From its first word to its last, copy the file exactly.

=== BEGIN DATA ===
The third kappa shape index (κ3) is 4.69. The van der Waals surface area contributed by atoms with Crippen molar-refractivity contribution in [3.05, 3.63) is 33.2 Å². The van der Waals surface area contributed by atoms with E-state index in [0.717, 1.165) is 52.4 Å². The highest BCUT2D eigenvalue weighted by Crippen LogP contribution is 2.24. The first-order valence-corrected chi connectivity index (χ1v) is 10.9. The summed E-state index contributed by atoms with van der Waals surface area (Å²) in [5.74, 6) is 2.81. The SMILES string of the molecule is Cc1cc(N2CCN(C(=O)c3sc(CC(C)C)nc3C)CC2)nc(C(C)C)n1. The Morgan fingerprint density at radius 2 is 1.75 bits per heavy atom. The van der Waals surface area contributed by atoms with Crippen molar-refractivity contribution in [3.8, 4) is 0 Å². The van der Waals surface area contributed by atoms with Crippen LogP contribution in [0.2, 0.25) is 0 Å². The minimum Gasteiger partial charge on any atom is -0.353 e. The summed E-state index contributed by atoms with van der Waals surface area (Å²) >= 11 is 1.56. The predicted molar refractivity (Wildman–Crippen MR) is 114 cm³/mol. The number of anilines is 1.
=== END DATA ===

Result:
The third kappa shape index (κ3) is 4.69. The van der Waals surface area contributed by atoms with Crippen molar-refractivity contribution in [3.05, 3.63) is 33.2 Å². The van der Waals surface area contributed by atoms with E-state index in [0.717, 1.165) is 52.4 Å². The highest BCUT2D eigenvalue weighted by Crippen LogP contribution is 2.24. The first-order valence-corrected chi connectivity index (χ1v) is 10.9. The summed E-state index contributed by atoms with van der Waals surface area (Å²) in [5.74, 6) is 2.81. The SMILES string of the molecule is Cc1cc(N2CCN(C(=O)c3sc(CC(C)C)nc3C)CC2)nc(C(C)C)n1. The Morgan fingerprint density at radius 2 is 1.75 bits per heavy atom. The van der Waals surface area contributed by atoms with Crippen molar-refractivity contribution in [3.8, 4) is 0 Å². The van der Waals surface area contributed by atoms with Crippen LogP contribution in [0.2, 0.25) is 0 Å². The minimum Gasteiger partial charge on any atom is -0.353 e. The summed E-state index contributed by atoms with van der Waals surface area (Å²) >= 11 is 1.56. The predicted molar refractivity (Wildman–Crippen MR) is 114 cm³/mol. The number of anilines is 1.